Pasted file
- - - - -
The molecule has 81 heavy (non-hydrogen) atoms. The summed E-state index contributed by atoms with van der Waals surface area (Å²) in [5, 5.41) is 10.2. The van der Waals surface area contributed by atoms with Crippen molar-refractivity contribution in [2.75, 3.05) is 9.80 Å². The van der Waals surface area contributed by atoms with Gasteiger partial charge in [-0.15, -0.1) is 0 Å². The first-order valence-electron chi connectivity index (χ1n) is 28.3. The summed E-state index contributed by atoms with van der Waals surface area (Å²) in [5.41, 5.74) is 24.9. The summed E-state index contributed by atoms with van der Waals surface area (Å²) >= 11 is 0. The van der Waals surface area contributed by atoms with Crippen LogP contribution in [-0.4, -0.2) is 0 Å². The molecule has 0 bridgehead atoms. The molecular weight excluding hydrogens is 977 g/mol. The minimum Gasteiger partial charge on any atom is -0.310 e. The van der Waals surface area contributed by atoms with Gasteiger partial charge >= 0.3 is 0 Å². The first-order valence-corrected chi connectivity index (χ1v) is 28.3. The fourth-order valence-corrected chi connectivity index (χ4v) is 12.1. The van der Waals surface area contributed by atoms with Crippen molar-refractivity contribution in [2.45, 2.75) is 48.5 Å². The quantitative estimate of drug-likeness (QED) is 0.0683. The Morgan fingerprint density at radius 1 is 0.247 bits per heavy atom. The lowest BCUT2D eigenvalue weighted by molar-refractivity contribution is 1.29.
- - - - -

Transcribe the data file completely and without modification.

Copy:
The molecule has 81 heavy (non-hydrogen) atoms. The summed E-state index contributed by atoms with van der Waals surface area (Å²) in [5, 5.41) is 10.2. The van der Waals surface area contributed by atoms with Crippen molar-refractivity contribution in [2.75, 3.05) is 9.80 Å². The van der Waals surface area contributed by atoms with Gasteiger partial charge in [-0.15, -0.1) is 0 Å². The first-order valence-electron chi connectivity index (χ1n) is 28.3. The summed E-state index contributed by atoms with van der Waals surface area (Å²) in [5.41, 5.74) is 24.9. The summed E-state index contributed by atoms with van der Waals surface area (Å²) >= 11 is 0. The van der Waals surface area contributed by atoms with Crippen LogP contribution in [-0.4, -0.2) is 0 Å². The molecule has 0 bridgehead atoms. The molecular weight excluding hydrogens is 977 g/mol. The minimum Gasteiger partial charge on any atom is -0.310 e. The van der Waals surface area contributed by atoms with Gasteiger partial charge >= 0.3 is 0 Å². The first-order valence-corrected chi connectivity index (χ1v) is 28.3. The fourth-order valence-corrected chi connectivity index (χ4v) is 12.1. The van der Waals surface area contributed by atoms with Crippen molar-refractivity contribution in [2.45, 2.75) is 48.5 Å². The quantitative estimate of drug-likeness (QED) is 0.0683. The Morgan fingerprint density at radius 1 is 0.247 bits per heavy atom. The lowest BCUT2D eigenvalue weighted by molar-refractivity contribution is 1.29.